“Kazakhstan can take this opportunity to demonstrate that, unlike in the past, it is a country that upholds its international legal obligations, respects refugee rights, and won’t return people to risk of torture.”
Catalan independence leader Oriol Junqueras(pictured)has been protected by the immunity as an Member of the European Parliament when he was jailed by the Spanish Supreme Court , and according the EU Court ruling should be fully restored in his rights, and subsequently given an opportunity to exercice his function.
“I call upon the competent Spanish authorities to align with the ruling. I have given a mandate to the services to evaluate its possible impact on the composition” the President of the European Parliament David Sassoli said.
Following the advice issued last month by Advocate General, Maciej Szpunar, the European Court of Justice said that Junqueras became an MEP from the moment the European election results were announced at the end of May and that he thus “enjoys the immunity guaranteed by Article 9 of the Protocol.
The ECJ also underlined that Junqueras also protected by “the immunity as regards travel” which applies “while they are travelling to the place of meeting of the European Parliament, including to that first sitting”.
Spanish courts prevented Junqueras to take an oath on the country’s constitution, which they say is necessary to become an MEP.
Junqueras, who had been in pre-trial detention since 2017 was elected to the EU Parliament in May 2019 for the Greens/European Free Alliance group.
The Netherlands is not obliged to help actively in repatriation of the young children and their mothers who left the country to join ranks of the Islamic State in Syria, an appeals court in The Hague said on November 22, overturning an earlier ruling.
Earlier this month the preceding court instance said the government must actively help to repatriate 56 children living in squalid conditions in camps in Syria.
All the children concerned have Dutch nationality and are under 12 years old. Most are younger than six.
The government appealed this ruling, citing national security and the risks it said Dutch officials would be exposed by entering the camps to find these women and children.
It said the ruling would negatively impact Dutch foreign policy and international cooperation. The mothers and children concerned are living in poor conditions which could rapidly deteriorate as winter arrives in the Al-Hol camp in northeastern Syria, their lawyer Andre Seebregts told the court, defending the need of repatriation.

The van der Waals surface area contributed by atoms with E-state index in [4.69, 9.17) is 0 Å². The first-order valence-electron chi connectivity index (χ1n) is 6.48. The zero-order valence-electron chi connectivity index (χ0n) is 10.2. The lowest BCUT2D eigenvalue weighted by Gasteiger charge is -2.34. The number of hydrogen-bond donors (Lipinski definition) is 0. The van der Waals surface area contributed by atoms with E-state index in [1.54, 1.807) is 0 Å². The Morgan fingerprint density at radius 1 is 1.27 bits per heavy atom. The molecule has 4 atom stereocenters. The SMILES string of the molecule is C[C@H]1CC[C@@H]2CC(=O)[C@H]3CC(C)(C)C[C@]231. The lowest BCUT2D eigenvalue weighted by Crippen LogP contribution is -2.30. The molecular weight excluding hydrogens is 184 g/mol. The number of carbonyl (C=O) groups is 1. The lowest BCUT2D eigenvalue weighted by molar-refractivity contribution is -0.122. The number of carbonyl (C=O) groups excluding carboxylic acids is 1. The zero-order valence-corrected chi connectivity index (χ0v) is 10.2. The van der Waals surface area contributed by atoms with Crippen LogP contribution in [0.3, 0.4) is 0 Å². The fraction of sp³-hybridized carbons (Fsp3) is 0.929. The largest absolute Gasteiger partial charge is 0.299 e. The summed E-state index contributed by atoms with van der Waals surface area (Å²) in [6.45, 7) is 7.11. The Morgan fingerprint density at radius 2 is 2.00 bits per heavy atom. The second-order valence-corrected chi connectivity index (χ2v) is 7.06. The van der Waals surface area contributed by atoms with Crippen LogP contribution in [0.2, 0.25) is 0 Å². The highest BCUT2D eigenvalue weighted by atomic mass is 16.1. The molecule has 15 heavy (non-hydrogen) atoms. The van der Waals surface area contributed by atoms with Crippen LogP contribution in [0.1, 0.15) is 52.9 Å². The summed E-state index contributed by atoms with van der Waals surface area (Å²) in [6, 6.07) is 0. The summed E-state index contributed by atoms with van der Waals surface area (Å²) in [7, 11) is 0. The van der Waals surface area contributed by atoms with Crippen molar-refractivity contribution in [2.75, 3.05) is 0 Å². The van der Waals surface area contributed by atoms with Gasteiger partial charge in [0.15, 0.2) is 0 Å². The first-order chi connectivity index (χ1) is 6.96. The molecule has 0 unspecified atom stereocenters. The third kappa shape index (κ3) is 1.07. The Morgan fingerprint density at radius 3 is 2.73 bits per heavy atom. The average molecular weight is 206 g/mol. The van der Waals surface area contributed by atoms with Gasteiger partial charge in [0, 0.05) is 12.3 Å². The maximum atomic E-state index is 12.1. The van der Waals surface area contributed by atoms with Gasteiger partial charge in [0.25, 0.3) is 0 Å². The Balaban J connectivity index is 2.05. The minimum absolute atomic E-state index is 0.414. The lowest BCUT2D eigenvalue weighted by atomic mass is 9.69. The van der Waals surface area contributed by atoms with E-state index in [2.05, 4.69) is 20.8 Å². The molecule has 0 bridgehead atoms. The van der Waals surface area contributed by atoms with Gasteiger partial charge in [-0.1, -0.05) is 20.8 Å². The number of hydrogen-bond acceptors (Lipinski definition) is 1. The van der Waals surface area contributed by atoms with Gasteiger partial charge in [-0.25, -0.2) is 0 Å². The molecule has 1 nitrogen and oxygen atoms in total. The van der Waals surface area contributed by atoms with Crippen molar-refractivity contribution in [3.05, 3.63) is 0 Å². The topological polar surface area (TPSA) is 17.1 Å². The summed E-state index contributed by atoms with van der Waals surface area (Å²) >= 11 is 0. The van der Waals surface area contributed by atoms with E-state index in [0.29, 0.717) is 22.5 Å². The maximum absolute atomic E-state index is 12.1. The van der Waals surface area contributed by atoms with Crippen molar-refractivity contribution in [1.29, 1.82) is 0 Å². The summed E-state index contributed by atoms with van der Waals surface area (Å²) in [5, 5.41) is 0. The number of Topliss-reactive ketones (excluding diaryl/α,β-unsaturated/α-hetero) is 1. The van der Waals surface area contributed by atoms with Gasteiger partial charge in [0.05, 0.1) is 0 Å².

In total, around 68,000 defeated fighters of the Caliphate and their families are being held in the camp, according to the Red Cross. They are under the custody of Syrian Kurdish forces after they took the jihadist group’s last enclave.
Government figures revealed that, as of October, some 55 Islamic State militants still based in northern Syria had traveled there from the Netherlands. There were also at least 90 children with Dutch parents or parents who had lived for a considerable time in the Netherlands as residents.
A German court has ruled that Catalan politician and former President Carles Puigdemont can be released on bail until a decision on his extradition to Spain is made. “The corruption charge against him is a potential basis for his return to Spain” – DW reports.
The state court in Schleswig-Holstein ruled on Thursday (5/04/2018) there was no reason to believe that Catalonia‘s former leader Carles Puigdemont risked persecution in Spain. It set bail at €75,000 ($92,000) while a decision was made on his possible extradition to Spain.
The court ruled that the main charge of ‘rebellion’ in the Spanish case against Puigdemont could not be used as the comparable German charge of treason specifies violence.
The court is to consider his extradition on the basis of misuse of public funds.